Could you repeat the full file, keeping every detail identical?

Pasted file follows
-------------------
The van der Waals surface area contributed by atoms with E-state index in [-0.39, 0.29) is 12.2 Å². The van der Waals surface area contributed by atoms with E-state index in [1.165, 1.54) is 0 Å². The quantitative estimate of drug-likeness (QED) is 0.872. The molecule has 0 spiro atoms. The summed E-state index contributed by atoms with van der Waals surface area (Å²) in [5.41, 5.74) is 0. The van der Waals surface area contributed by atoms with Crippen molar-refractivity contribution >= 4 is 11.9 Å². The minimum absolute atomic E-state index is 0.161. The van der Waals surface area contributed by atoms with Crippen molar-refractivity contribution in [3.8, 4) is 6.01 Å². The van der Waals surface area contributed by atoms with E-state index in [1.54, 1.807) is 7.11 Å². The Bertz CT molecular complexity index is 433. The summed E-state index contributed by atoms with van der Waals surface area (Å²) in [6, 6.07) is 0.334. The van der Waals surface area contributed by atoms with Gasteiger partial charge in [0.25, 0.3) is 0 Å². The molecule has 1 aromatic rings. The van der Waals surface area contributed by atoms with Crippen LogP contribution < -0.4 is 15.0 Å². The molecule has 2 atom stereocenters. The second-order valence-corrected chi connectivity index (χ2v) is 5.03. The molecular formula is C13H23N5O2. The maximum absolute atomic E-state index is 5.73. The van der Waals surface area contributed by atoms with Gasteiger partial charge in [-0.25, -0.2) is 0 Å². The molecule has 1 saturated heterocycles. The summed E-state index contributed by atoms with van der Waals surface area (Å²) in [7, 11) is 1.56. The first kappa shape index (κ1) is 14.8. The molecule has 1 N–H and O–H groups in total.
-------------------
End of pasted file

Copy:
The van der Waals surface area contributed by atoms with E-state index in [-0.39, 0.29) is 12.2 Å². The van der Waals surface area contributed by atoms with E-state index in [1.165, 1.54) is 0 Å². The quantitative estimate of drug-likeness (QED) is 0.872. The molecule has 0 spiro atoms. The summed E-state index contributed by atoms with van der Waals surface area (Å²) in [5.41, 5.74) is 0. The van der Waals surface area contributed by atoms with Crippen molar-refractivity contribution >= 4 is 11.9 Å². The minimum absolute atomic E-state index is 0.161. The van der Waals surface area contributed by atoms with Crippen molar-refractivity contribution in [3.8, 4) is 6.01 Å². The van der Waals surface area contributed by atoms with E-state index in [1.54, 1.807) is 7.11 Å². The Bertz CT molecular complexity index is 433. The summed E-state index contributed by atoms with van der Waals surface area (Å²) in [6, 6.07) is 0.334. The van der Waals surface area contributed by atoms with Gasteiger partial charge in [0.25, 0.3) is 0 Å². The molecule has 1 aromatic rings. The van der Waals surface area contributed by atoms with Crippen LogP contribution < -0.4 is 15.0 Å². The molecule has 2 atom stereocenters. The second-order valence-corrected chi connectivity index (χ2v) is 5.03. The molecular formula is C13H23N5O2. The maximum absolute atomic E-state index is 5.73. The van der Waals surface area contributed by atoms with Gasteiger partial charge in [-0.25, -0.2) is 0 Å². The molecule has 1 saturated heterocycles. The summed E-state index contributed by atoms with van der Waals surface area (Å²) in [7, 11) is 1.56. The first kappa shape index (κ1) is 14.8. The molecule has 1 N–H and O–H groups in total.